If you’ve been to a small DIY/punk show in the UK in the last four or five years, there’s a strong chance you’ll have been bludgeoned by the force of Fawn Spots’ live show. In a sector of the music community which is fuelled by the blood, sweat and tears of a clutch of hard-working individuals, the perma-touring York trio are one of the most industrious bands around, with a string of releases to their name, as well as co-running the prolific (and excellent) label Bad Paintings.
They’ve hooked up with Critical Heights (part of the Fire Records empire) for the release of their debut album From Safer Place, and it certainly doesn’t appear that this newfound clout behind them has blunted their edge or softened their intensity. Instead, they’re as brutal and uncompromising as ever. Right from the blistering, breathless opening of ‘New Sense’, it feels like the wheels are going to come off at any point. Throughout the song, it almost seems like there’s too much energy to be contained within the confines of the record, as Jonathan Meager savagely spits his words while the rest of the band battle to keep up with each other. It’s visceral, energetic and completely life-affirming.
The act of finally settling down to put together your first album can be a tricky one for anyone to navigate, with the worry of not doing yourself justice or failing to accurately represent your creative vision possessing the potential to eat a band up. While this fear has caused many a debut album to collapse in on itself, Fawn Spots’ choice to self-produce looks to have been key in navigating this pitfall. After a couple of line-up changes and hundreds of shows, it looks as though they’ve developed the confidence to know exactly how they want to portray themselves, and, crucially, the skill to make that a reality. The majority of From Safer Place is a ferociously noisy affair, but this feels entirely organic, driven by the natural anger and the energy of the songs rather than any kind of production wizardry.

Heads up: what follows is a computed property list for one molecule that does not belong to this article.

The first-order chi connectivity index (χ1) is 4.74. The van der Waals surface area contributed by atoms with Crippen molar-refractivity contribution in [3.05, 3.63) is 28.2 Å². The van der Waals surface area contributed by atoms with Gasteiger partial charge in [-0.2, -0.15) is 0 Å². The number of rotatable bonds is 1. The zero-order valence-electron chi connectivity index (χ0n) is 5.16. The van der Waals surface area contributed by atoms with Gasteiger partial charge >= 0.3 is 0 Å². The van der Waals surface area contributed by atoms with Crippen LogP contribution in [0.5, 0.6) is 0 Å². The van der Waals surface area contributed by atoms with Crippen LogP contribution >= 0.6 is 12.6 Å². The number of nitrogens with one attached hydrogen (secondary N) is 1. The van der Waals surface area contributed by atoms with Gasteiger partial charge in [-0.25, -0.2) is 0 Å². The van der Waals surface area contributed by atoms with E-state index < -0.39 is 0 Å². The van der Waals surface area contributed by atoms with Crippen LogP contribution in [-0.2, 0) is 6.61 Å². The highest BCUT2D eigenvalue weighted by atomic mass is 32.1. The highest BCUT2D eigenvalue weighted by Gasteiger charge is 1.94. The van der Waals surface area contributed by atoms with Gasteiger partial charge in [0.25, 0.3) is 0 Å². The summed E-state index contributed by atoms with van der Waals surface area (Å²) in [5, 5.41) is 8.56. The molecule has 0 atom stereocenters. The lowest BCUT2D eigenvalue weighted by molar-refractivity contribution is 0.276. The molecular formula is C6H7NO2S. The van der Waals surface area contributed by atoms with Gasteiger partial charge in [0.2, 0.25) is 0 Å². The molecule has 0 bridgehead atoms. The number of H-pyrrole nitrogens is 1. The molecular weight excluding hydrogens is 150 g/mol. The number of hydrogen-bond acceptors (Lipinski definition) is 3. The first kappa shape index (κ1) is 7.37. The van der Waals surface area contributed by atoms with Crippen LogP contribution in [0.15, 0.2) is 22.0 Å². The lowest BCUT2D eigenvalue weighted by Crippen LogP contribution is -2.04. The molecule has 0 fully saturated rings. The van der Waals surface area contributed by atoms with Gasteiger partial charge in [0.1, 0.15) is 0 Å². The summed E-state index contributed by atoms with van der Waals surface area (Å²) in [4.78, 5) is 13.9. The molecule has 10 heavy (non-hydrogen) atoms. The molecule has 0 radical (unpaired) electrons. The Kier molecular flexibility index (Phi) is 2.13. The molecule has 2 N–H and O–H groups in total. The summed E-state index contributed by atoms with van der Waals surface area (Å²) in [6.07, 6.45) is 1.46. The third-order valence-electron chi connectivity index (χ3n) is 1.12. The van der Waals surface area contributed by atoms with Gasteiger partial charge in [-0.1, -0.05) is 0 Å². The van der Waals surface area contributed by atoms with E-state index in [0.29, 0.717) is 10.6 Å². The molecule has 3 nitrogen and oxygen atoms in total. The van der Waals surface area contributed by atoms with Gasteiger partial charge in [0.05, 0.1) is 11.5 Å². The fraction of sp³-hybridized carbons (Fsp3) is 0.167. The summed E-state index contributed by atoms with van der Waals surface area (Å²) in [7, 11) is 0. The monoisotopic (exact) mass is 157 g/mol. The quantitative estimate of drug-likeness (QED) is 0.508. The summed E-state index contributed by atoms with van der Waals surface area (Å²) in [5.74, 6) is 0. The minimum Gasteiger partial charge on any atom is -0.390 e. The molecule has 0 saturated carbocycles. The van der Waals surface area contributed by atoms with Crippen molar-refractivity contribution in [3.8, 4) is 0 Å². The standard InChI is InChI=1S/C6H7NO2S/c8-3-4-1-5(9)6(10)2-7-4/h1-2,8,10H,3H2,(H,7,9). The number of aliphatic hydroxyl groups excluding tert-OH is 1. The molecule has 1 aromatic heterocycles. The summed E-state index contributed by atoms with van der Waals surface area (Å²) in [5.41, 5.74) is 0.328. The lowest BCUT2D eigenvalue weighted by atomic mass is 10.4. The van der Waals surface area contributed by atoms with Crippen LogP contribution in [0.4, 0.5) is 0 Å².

While unrelenting fury is a major feature in the songs here, what really brings From Safer Place to life are the curveballs it occasionally lobs out. The impact of the likes of Hüsker Dü is clear, but it’s equally apparent that this is a band who have soaked in influences far beyond the hardcore spectrum. There are a lot of musical ideas crammed into its short running time, something which is demonstrated by ‘A Certain Pleasure’, which essentially represents the album in microcosm. It kicks into life at breakneck pace before unexpectedly and abruptly breaking into bouncy, stuttering interludes. It’s a technique they repeat a couple of times elsewhere on the album, with ‘Black Water’ and ‘In front of the Chestnut’ also feeling like two or three songs that have been playfully welded together. Ultimately, it’s these moments that make From Safer Place a real three dimensional treat, and suggest that Fawn Spots are a band with the potential to evolve in the years to come, hinting at a longevity beyond many of their contemporaries.
7Paul Brown's Score